The historian Polly O’Hanlon says:
’s “…caste encouraged the development of exceptional handicraft skills. Many Indian goods, from specific kinds of textile to hardened sword steels, could not be reproduced under the work conditions prevalent anywhere else in the world, at least before industrialization. India
- High levels of specialization also meant well-established systems of exchange—and to mobilize these, a widely developed facility with money use, a willingness to exchange goods for cash and long-distance credit networks of increasing sophistication. Kin and caste connections helped to establish relations of trust that were essential for these credit networks.
- The mobility of
’s population —particularly of its specialized artisan communities and skilled agriculturalists—was another critical factor in the development of these exchange relations. Skilled people were a highly sought after social and commercial asset and regional states competed to attract them. Caste was also a factor here in facilitating mobility and preserving long-distance social ties. India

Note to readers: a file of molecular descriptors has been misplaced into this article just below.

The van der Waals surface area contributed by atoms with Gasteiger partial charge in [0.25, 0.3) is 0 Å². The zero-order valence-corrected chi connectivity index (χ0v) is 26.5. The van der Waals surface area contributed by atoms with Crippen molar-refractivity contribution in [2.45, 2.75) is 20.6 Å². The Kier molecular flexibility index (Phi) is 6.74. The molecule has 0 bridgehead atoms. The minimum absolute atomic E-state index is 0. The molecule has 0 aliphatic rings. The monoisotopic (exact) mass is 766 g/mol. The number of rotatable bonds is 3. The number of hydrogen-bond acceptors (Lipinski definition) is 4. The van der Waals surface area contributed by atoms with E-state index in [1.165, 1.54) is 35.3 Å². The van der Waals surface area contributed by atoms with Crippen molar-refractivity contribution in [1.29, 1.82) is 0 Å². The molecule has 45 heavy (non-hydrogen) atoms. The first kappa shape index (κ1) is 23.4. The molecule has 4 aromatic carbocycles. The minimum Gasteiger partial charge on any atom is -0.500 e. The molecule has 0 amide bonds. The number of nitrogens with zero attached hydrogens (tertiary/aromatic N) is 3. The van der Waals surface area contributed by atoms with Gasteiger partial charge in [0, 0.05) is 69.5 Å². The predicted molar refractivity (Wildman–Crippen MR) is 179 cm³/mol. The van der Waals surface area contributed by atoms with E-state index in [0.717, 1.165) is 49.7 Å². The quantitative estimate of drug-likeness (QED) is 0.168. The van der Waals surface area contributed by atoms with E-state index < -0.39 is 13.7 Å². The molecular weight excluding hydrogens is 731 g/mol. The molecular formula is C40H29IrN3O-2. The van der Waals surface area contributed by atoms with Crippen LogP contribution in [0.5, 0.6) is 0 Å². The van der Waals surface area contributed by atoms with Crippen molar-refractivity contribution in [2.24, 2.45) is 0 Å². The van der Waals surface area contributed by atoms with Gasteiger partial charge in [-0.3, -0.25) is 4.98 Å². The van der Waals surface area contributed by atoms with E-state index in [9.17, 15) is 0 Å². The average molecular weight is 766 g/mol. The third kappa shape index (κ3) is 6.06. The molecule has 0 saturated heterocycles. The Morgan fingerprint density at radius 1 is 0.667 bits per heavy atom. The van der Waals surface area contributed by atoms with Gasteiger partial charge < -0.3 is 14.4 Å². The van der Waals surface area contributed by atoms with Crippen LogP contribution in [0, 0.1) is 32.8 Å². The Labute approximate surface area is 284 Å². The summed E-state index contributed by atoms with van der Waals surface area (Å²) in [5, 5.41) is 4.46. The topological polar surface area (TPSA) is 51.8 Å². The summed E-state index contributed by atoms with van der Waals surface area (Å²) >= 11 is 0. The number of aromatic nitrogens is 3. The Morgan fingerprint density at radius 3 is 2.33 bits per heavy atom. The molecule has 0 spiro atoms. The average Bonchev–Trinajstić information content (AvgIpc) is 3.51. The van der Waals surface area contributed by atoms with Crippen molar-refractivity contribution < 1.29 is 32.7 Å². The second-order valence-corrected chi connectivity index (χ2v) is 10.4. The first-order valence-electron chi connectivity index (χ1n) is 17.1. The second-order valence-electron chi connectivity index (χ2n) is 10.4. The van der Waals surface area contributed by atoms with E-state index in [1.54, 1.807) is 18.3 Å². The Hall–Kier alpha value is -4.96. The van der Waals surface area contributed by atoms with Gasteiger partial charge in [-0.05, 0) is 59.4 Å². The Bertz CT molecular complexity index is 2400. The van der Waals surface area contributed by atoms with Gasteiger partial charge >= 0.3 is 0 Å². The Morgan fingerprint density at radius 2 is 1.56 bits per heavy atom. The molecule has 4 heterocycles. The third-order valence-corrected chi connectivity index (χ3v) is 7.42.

- …why many of the things that we have come to regard as “backward”—a high degree of human specialization in production, caste and family as the basis for commercial organization —continued to be important”.